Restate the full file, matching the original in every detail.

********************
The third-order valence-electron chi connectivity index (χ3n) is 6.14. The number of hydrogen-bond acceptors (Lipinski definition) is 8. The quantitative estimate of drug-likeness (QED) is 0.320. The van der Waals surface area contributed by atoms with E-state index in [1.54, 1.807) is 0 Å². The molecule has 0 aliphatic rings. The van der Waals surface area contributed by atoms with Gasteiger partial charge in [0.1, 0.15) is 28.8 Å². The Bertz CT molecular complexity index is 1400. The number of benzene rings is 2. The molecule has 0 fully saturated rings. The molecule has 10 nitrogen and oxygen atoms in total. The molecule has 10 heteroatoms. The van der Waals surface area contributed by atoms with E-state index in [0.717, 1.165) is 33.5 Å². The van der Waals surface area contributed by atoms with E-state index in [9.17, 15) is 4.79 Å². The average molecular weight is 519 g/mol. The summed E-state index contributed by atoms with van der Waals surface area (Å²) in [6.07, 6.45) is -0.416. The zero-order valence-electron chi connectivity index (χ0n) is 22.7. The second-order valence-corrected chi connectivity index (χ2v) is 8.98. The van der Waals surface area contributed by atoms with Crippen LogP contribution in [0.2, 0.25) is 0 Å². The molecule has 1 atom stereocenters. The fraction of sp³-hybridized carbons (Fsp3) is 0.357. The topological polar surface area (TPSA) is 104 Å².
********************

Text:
The third-order valence-electron chi connectivity index (χ3n) is 6.14. The number of hydrogen-bond acceptors (Lipinski definition) is 8. The quantitative estimate of drug-likeness (QED) is 0.320. The van der Waals surface area contributed by atoms with E-state index in [1.54, 1.807) is 0 Å². The molecule has 0 aliphatic rings. The van der Waals surface area contributed by atoms with Gasteiger partial charge in [0.1, 0.15) is 28.8 Å². The Bertz CT molecular complexity index is 1400. The number of benzene rings is 2. The molecule has 0 fully saturated rings. The molecule has 10 nitrogen and oxygen atoms in total. The molecule has 10 heteroatoms. The van der Waals surface area contributed by atoms with E-state index in [0.717, 1.165) is 33.5 Å². The van der Waals surface area contributed by atoms with E-state index in [9.17, 15) is 4.79 Å². The average molecular weight is 519 g/mol. The summed E-state index contributed by atoms with van der Waals surface area (Å²) in [6.07, 6.45) is -0.416. The zero-order valence-electron chi connectivity index (χ0n) is 22.7. The second-order valence-corrected chi connectivity index (χ2v) is 8.98. The van der Waals surface area contributed by atoms with Crippen LogP contribution in [0.2, 0.25) is 0 Å². The molecule has 1 atom stereocenters. The fraction of sp³-hybridized carbons (Fsp3) is 0.357. The topological polar surface area (TPSA) is 104 Å².